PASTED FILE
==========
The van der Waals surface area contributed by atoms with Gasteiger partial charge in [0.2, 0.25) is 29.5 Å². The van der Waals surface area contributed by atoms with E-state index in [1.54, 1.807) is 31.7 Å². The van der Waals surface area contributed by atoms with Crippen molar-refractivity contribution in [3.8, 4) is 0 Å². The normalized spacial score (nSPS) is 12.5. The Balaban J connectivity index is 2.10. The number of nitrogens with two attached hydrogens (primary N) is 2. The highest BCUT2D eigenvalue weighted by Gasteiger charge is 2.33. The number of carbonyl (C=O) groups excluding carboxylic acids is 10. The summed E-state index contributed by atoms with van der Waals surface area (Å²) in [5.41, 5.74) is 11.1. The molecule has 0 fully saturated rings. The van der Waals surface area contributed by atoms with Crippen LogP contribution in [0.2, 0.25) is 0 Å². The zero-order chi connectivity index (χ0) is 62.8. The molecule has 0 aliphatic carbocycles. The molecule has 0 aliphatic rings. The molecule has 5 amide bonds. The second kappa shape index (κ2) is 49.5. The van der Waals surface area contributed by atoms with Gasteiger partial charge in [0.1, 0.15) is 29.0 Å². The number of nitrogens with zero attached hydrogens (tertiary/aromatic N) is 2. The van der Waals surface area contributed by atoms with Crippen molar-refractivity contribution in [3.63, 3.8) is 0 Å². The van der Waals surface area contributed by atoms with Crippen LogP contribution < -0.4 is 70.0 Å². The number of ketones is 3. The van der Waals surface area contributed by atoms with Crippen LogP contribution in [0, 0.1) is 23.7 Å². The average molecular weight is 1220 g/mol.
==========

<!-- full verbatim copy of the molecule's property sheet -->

The van der Waals surface area contributed by atoms with Gasteiger partial charge in [0.2, 0.25) is 29.5 Å². The van der Waals surface area contributed by atoms with E-state index in [1.54, 1.807) is 31.7 Å². The van der Waals surface area contributed by atoms with Crippen molar-refractivity contribution in [3.8, 4) is 0 Å². The normalized spacial score (nSPS) is 12.5. The Balaban J connectivity index is 2.10. The number of nitrogens with two attached hydrogens (primary N) is 2. The highest BCUT2D eigenvalue weighted by Gasteiger charge is 2.33. The number of carbonyl (C=O) groups excluding carboxylic acids is 10. The summed E-state index contributed by atoms with van der Waals surface area (Å²) in [5.41, 5.74) is 11.1. The molecule has 0 fully saturated rings. The van der Waals surface area contributed by atoms with Crippen LogP contribution in [0.2, 0.25) is 0 Å². The zero-order chi connectivity index (χ0) is 62.8. The molecule has 0 aliphatic carbocycles. The molecule has 0 aliphatic rings. The molecule has 5 amide bonds. The second kappa shape index (κ2) is 49.5. The van der Waals surface area contributed by atoms with Gasteiger partial charge in [0.1, 0.15) is 29.0 Å². The number of nitrogens with zero attached hydrogens (tertiary/aromatic N) is 2. The van der Waals surface area contributed by atoms with Crippen molar-refractivity contribution in [3.63, 3.8) is 0 Å². The van der Waals surface area contributed by atoms with Crippen LogP contribution < -0.4 is 70.0 Å². The number of ketones is 3. The van der Waals surface area contributed by atoms with Crippen LogP contribution in [0, 0.1) is 23.7 Å². The average molecular weight is 1220 g/mol.